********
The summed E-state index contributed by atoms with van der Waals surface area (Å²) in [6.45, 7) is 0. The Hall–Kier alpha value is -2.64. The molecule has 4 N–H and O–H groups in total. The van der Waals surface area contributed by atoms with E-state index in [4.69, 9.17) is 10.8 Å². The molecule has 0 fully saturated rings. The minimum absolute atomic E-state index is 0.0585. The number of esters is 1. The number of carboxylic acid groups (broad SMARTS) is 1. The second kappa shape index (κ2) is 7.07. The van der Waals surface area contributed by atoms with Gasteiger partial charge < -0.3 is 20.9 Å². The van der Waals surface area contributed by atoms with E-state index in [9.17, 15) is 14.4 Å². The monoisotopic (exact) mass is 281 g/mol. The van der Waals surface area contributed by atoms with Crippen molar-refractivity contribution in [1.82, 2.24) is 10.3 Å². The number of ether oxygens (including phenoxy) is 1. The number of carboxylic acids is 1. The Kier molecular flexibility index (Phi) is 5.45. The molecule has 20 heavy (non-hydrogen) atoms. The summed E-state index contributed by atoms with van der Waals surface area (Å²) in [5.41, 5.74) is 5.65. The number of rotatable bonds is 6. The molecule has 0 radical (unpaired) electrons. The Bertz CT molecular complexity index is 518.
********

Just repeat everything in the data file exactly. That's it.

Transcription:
The summed E-state index contributed by atoms with van der Waals surface area (Å²) in [6.45, 7) is 0. The Hall–Kier alpha value is -2.64. The molecule has 4 N–H and O–H groups in total. The van der Waals surface area contributed by atoms with E-state index in [4.69, 9.17) is 10.8 Å². The molecule has 0 fully saturated rings. The minimum absolute atomic E-state index is 0.0585. The number of esters is 1. The number of carboxylic acid groups (broad SMARTS) is 1. The second kappa shape index (κ2) is 7.07. The van der Waals surface area contributed by atoms with Gasteiger partial charge < -0.3 is 20.9 Å². The van der Waals surface area contributed by atoms with E-state index in [9.17, 15) is 14.4 Å². The monoisotopic (exact) mass is 281 g/mol. The van der Waals surface area contributed by atoms with Crippen molar-refractivity contribution in [1.82, 2.24) is 10.3 Å². The number of ether oxygens (including phenoxy) is 1. The number of carboxylic acids is 1. The Kier molecular flexibility index (Phi) is 5.45. The molecule has 20 heavy (non-hydrogen) atoms. The summed E-state index contributed by atoms with van der Waals surface area (Å²) in [5.41, 5.74) is 5.65. The number of rotatable bonds is 6. The molecule has 0 radical (unpaired) electrons. The Bertz CT molecular complexity index is 518.